Spend a little time in any given Tempe neighborhood and you’re likely to see a population of feral cats. Perhaps some of these outdoor kitties have homes and are indoor/outdoor cats, but many of them do not have homes and live outside all the time, exposed to weather, disease and injury from other outdoor cats and wild animals, and a lack of regular food and water. You may ask yourself, what can I do to help these feral cats? The most helpful thing that can be done is spaying and neutering outdoor cats, as well as your own cats, to cut down on the population of new homeless kittens.
Some animal shelters and rescue organizations run trap-neuter-return (TNR) programs, where they humanely trap feral cats, have them spayed or neutered, and return them to their original environment. Removing the ability for feral cats to continue to increase their population will mean no new cats will move into the area. For cats that do have homes, whether they spend brief amounts of time outdoors or live indoors 100% of the time, it is important to have them spayed or neutered. It is always possible for an indoor cat to accidentally get outside unsupervised, so ensuring that your own cats are spayed and neutered helps remove them from the equation of contributing to the population of feral cats. If your neighborhood seems to have a large amount of feral cats, it is a good idea to check with your neighbors before attempting to intervene - perhaps someone else is already overseeing that particular cat colony, or some of the cats in the group do have homes and they just spend time outside. Contacting a rescue group or organization, such as the Animal Defense League of Arizona or the Arizona Humane Society will help with providing humane traps and advice on taking care of feral cats.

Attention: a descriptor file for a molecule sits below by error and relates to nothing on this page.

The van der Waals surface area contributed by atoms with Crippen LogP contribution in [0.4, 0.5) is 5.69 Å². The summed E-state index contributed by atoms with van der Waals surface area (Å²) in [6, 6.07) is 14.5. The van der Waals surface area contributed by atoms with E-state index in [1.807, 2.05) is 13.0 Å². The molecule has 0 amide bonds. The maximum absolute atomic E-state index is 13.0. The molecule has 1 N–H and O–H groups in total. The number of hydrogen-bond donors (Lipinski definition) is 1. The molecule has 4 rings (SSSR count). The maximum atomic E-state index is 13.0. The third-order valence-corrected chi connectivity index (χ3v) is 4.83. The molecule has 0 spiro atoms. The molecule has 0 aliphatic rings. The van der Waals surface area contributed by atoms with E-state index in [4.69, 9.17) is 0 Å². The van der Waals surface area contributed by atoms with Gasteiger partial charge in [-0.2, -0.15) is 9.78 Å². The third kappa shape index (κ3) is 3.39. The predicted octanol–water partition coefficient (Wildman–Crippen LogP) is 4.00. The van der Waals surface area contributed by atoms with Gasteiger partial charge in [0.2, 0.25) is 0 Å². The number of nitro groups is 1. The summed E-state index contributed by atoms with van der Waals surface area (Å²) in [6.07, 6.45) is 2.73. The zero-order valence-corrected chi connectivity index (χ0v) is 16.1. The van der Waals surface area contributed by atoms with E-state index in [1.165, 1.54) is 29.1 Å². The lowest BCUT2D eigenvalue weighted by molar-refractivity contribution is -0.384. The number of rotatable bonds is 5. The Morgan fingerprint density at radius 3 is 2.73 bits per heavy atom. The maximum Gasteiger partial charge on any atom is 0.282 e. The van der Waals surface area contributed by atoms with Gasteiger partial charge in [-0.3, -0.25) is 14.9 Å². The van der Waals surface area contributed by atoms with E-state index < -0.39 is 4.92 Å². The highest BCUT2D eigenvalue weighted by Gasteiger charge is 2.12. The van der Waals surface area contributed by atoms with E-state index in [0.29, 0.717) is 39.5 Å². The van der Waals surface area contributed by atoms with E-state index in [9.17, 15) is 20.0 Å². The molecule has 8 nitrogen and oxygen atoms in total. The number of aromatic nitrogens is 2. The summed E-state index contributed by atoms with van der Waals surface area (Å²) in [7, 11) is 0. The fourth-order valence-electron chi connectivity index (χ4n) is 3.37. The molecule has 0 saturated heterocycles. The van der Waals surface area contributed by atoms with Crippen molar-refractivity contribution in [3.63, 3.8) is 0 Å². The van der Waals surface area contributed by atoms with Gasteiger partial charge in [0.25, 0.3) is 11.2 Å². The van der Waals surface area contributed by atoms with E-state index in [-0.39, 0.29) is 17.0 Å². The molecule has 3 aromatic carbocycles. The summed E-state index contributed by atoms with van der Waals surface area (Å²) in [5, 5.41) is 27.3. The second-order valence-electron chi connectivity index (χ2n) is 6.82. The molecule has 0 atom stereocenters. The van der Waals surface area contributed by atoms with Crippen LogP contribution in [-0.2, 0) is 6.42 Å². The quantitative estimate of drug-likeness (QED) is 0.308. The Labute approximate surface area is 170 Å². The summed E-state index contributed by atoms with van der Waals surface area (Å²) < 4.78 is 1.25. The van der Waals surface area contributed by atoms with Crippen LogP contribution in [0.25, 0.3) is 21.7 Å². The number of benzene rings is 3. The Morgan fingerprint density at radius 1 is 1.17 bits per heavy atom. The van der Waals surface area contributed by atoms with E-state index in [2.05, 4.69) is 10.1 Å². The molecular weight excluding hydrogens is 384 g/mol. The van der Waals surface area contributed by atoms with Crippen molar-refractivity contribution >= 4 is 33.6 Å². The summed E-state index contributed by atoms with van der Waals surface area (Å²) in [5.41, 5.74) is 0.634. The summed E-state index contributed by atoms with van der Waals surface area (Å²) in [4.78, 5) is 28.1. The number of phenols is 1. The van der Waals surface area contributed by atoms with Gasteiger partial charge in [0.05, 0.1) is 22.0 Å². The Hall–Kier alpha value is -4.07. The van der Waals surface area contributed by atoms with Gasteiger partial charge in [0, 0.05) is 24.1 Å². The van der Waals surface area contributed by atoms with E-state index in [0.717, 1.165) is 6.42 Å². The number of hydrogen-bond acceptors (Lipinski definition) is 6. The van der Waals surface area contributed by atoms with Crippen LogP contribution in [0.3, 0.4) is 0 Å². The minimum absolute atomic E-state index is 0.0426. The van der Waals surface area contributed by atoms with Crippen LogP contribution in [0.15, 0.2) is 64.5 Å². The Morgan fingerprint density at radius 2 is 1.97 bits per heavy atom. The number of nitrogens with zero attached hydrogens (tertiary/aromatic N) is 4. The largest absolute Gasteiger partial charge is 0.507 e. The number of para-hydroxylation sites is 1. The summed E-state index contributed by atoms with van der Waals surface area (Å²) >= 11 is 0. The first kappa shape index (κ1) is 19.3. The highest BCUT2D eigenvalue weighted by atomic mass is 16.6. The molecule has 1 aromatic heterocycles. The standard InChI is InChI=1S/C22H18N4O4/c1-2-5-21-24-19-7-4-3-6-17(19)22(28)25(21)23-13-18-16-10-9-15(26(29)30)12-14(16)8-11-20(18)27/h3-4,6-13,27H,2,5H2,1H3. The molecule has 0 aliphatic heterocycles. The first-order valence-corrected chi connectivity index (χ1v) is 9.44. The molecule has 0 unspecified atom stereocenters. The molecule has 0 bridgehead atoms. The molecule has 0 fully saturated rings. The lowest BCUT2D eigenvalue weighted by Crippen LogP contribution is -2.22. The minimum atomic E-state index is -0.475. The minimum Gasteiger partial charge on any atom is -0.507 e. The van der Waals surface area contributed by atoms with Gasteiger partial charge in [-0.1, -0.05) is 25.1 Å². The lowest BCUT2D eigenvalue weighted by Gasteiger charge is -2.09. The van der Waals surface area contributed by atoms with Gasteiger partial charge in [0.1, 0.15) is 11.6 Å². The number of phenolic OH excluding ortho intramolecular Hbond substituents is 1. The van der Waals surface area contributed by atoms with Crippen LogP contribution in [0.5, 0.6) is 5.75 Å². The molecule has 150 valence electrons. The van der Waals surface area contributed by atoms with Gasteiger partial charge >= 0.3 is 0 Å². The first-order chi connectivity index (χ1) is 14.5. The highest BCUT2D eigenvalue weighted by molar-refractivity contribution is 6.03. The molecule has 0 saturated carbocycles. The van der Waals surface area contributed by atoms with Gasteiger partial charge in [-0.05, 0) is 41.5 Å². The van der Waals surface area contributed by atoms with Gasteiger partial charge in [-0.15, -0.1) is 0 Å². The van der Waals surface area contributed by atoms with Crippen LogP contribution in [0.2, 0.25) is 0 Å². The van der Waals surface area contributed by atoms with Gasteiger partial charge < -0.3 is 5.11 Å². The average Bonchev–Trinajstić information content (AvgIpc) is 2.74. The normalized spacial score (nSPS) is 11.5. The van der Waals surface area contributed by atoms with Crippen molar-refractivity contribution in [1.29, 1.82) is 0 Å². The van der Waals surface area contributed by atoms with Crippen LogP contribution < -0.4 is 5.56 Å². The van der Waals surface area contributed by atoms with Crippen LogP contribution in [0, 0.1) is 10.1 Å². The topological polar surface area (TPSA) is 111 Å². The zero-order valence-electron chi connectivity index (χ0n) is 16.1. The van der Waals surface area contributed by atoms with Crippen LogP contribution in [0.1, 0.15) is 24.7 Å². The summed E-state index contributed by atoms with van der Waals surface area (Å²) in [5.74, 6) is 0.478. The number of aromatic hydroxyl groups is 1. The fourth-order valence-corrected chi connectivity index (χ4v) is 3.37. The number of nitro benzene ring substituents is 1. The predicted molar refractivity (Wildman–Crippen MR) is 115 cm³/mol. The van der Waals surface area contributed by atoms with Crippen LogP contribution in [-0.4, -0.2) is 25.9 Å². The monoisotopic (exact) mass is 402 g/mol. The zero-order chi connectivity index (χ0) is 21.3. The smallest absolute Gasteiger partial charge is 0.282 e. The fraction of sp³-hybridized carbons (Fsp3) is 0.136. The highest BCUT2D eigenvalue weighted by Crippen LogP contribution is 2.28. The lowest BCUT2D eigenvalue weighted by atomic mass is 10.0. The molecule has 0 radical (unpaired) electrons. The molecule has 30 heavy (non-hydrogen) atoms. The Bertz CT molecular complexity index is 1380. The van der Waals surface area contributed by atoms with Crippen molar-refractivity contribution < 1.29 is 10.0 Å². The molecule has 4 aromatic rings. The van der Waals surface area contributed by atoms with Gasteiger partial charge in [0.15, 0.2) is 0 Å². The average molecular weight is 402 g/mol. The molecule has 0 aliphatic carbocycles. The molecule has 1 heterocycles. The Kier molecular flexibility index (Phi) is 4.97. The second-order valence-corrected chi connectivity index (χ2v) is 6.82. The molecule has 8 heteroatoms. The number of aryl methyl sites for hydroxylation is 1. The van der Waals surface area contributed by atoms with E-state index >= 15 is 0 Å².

It is important to note that while it may be tempting to try to save a feral kitten or cat from its outside life and make it your own cat, there are associated risks. A feral kitten may be more inclined to approach a friendly person, but may not be so happy with an attempt to pick it up or bring it indoors. Conversely, adult feral cats are much less likely to allow any kind of handling and may cause injury to themselves or to the person who tries to pick them up. If you manage to find a feral kitten that will allow handling and being cared for, the responsibility of ownership of such a kitten is not a decision to be made hastily! This kitten will require several vet visits to ensure its good health, and that it is fully vaccinated and free of diseases and parasites, will need to be neutered or spayed and will need money and time.
For more resources and ways to help, click here. If you have taken in an outdoor kitten recently and have questions or concerns, give us a call anytime!